Sea areas beyond national jurisdiction (i.e. the high seas and the seabed and ocean floor beyond the limits of national jurisdiction) account for 64% of the surface of the oceans and almost half of the planet.
These areas are of great importance on a planetary scale. They provide us with resources and services essential for our daily lives, such as food through fishing or the transport of goods by navigation.
These areas also provide some of the oxygen needed for life and are indispensable for climate regulation. In addition, they present undeniable opportunities for the development of new activities, such as obtaining marine renewable energy, leading to the achievement of the Sustainable Development Goals.
Protecting your biodiversity
Despite their importance, these stretches of the sea are not subject to the care and protection that would be desirable. In fact, the exponential development of activities at sea, as well as their consequent increased use and the pressures exerted on it, are putting marine ecosystems at risk. They thus mortgage the future of the oceans.
There is an international regulatory framework for the protection of biodiversity in sea areas beyond national jurisdiction, such as that provided for in the 1982 United Nations Convention on the Law of the Sea (known as the “constitution of the oceans”). There is no doubt, however, that this is clearly insufficient and that it must be strengthened in order to guarantee its adequate conservation and protection.
Precisely to correct this situation, key negotiations were scheduled to resume in New York from 16 to 27 August 2021 to reach a long-awaited agreement on the conservation and sustainable use of marine biological diversity in areas beyond national jurisdiction. However, due to the global health emergency associated with COVID-19, meetings have had to be postponed again until the first available date in 2022.
The long-awaited agreement, which is part of the United Nations, aims to strengthen the framework for the protection and conservation of biodiversity in these areas. They are characterized mainly, from the legal point of view, by not being subject to the jurisdiction of States and their regulation by international law. The end result will not only be of particular importance for the biodiversity of the oceans, but will also affect the regulation of the activities that take place in them and the future of the planet.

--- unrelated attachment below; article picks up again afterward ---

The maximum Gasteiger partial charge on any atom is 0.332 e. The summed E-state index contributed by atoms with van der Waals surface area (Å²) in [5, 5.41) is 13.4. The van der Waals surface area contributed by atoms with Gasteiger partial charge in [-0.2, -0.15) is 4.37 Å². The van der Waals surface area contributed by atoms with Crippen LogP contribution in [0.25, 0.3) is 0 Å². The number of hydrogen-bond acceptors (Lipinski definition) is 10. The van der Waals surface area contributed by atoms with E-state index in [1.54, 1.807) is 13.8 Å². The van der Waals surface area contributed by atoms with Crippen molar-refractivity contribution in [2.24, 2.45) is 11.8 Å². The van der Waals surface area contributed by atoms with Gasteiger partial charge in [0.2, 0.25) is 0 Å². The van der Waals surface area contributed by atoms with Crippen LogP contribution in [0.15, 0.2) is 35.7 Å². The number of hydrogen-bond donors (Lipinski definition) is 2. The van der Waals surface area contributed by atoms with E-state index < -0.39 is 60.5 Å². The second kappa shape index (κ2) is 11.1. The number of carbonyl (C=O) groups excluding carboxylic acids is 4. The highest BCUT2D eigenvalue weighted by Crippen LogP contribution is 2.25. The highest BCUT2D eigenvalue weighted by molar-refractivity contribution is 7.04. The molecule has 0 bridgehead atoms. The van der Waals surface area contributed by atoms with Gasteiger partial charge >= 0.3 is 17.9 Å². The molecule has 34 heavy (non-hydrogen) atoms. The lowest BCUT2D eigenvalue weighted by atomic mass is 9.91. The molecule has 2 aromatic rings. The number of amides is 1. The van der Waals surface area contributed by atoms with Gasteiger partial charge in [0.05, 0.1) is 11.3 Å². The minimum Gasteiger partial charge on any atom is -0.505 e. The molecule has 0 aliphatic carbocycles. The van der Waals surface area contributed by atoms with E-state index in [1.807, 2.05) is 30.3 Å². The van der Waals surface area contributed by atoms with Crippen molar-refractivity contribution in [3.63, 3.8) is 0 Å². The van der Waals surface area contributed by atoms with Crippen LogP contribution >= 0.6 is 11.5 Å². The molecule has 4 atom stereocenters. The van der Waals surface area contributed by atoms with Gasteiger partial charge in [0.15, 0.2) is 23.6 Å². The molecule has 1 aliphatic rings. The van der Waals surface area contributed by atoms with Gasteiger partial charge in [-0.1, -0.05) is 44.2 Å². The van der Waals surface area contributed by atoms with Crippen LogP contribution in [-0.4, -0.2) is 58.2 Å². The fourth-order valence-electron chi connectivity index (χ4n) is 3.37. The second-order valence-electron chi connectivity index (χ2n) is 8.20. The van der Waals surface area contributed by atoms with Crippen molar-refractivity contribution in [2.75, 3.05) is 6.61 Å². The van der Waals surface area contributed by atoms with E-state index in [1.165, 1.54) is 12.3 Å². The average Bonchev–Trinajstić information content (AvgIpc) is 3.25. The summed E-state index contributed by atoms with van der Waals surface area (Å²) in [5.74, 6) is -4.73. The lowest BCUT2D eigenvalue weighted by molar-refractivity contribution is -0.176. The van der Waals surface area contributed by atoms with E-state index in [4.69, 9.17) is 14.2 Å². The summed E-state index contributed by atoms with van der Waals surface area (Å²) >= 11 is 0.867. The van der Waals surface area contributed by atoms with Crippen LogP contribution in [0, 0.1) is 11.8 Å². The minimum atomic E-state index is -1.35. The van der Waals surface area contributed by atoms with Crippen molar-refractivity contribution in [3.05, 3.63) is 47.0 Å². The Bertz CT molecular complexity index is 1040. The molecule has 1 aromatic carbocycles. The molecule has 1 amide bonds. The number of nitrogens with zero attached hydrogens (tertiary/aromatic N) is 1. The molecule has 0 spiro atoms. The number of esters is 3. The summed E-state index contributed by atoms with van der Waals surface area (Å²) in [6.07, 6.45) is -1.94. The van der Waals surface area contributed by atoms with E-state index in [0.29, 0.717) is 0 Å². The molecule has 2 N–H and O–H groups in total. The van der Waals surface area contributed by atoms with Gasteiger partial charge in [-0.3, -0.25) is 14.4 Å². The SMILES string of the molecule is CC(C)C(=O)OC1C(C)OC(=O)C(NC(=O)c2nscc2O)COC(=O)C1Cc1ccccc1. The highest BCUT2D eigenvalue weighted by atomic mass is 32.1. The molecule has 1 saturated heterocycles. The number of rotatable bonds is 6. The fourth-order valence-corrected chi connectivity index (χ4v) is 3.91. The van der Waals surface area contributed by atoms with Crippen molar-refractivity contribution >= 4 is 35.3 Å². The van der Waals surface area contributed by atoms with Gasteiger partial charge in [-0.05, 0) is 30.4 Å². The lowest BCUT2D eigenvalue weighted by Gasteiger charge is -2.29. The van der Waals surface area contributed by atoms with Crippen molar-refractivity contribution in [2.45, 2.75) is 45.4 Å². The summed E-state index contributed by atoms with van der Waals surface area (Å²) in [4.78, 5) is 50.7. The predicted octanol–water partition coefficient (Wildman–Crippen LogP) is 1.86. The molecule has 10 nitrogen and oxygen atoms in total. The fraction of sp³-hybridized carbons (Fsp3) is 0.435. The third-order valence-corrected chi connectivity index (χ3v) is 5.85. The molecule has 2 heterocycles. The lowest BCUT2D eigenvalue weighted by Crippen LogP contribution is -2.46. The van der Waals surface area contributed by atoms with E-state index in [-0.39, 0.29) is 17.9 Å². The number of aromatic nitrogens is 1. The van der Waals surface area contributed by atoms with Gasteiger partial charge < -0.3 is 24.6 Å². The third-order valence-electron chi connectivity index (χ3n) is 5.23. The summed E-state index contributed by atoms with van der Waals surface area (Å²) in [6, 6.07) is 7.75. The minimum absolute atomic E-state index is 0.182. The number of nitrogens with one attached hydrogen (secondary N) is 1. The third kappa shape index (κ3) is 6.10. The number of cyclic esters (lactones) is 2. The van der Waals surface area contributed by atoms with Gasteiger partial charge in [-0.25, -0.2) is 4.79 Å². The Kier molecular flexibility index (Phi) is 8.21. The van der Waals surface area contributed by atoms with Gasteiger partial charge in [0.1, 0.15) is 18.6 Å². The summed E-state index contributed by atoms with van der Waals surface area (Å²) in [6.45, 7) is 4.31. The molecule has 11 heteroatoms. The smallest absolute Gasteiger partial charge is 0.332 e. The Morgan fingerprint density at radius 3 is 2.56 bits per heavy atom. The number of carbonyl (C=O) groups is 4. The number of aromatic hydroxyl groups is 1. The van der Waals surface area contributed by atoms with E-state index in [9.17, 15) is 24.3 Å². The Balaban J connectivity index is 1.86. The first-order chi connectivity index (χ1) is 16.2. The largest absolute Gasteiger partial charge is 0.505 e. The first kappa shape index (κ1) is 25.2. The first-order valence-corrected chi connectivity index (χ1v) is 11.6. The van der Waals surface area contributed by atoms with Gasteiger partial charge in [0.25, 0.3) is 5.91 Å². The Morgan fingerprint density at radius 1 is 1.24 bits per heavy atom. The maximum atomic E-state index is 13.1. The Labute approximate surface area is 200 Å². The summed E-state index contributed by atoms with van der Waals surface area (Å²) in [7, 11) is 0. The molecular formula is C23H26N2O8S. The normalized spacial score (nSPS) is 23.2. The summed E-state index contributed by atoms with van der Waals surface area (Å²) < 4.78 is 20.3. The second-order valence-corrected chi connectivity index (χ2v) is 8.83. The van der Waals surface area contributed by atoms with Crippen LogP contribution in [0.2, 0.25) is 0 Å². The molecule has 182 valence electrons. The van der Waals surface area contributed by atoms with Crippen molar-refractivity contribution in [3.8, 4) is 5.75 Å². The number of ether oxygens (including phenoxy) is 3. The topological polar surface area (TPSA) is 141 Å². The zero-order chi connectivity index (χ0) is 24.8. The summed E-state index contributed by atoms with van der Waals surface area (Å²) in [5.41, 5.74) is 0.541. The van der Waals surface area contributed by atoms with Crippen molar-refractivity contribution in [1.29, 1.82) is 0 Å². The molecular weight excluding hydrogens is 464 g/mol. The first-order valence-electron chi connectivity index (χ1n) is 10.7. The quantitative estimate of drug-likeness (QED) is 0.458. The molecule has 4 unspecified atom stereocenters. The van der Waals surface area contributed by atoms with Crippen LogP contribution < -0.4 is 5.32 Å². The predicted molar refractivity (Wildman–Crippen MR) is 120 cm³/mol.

In search of a solution
This is not a new issue. A solution to this problem has been sought for some time. In fact, after years of preparation and deliberations, the UN adopted in 2015 a resolution to develop a legally binding instrument within the framework of the aforementioned “constitution of the oceans” concerning the conservation and sustainable use of its resources.
At the end of 2017, the United Nations General Assembly scheduled four formal negotiating sessions. Three have been developed so far: the first in September 2018, the second in March and April 2019 and the third in August 2019. The fourth session was initially scheduled for March and April 2020 but had to be postponed for safety reasons due to COVID-19. The same was happening with the meeting scheduled to take place in August 2021.
Once a new date can be set for the holding of this fourth period of negotiations, States and other subjects and actors participating in the negotiations will have the opportunity to resume them and adopt the final text of this long-awaited instrument.
Keys to negotiations
There are many challenges to be answered. The negotiations focus mainly on issues essential for the protection of the biodiversity of the seas and oceans:
marine genetic resources, including benefit-sharing issues;
management mechanisms based on geographical areas, including marine protected areas;
environmental impact assessments;
capacity-building for the development and transfer of marine technology.
These issues are also joined by others of a cross-cutting and general nature, such as the peaceful settlement of disputes or the possible principles by which the future agreement should be governed.
The current draft clearly states that its objective is “to ensure the preservation ofthe sustainable use of marine biological diversity in areas beyond national jurisdiction.” The text includes international legal obligations aimed at the protection and regulation of global interests that must be regulated by international law.
However, the effectiveness of the agreement, once approved and adopted, will be greatly influenced by the nature of the obligations adopted (substantive and procedural), its precision or even the means to ensure its proper compliance. Hence also the importance of these negotiations in order to achieve a solution that effectively pursues the object that was initially proposed.
The talks have been postponed again and this time between sessions should be used to bring positions closer together between the negotiating parties and to refine the language of the text of the draft of the expected treaty.
These negotiations will undoubtedly be a turning point for future generations to come. Its ultimate goal is to reach an international commitment to protect one of our planet’s greatest sources of wealth, marine biodiversity.
Víctor Luis Gutiérrez Castillo, Full Professor of International Law, University of Jaén and Carlos Soria Rodríguez, Marie Skłodowska-Curie Postdoctoral Researcher in the Area of Public International Law and International Relations, University of Jaén
This article was originally published in The Conversation. Read the original.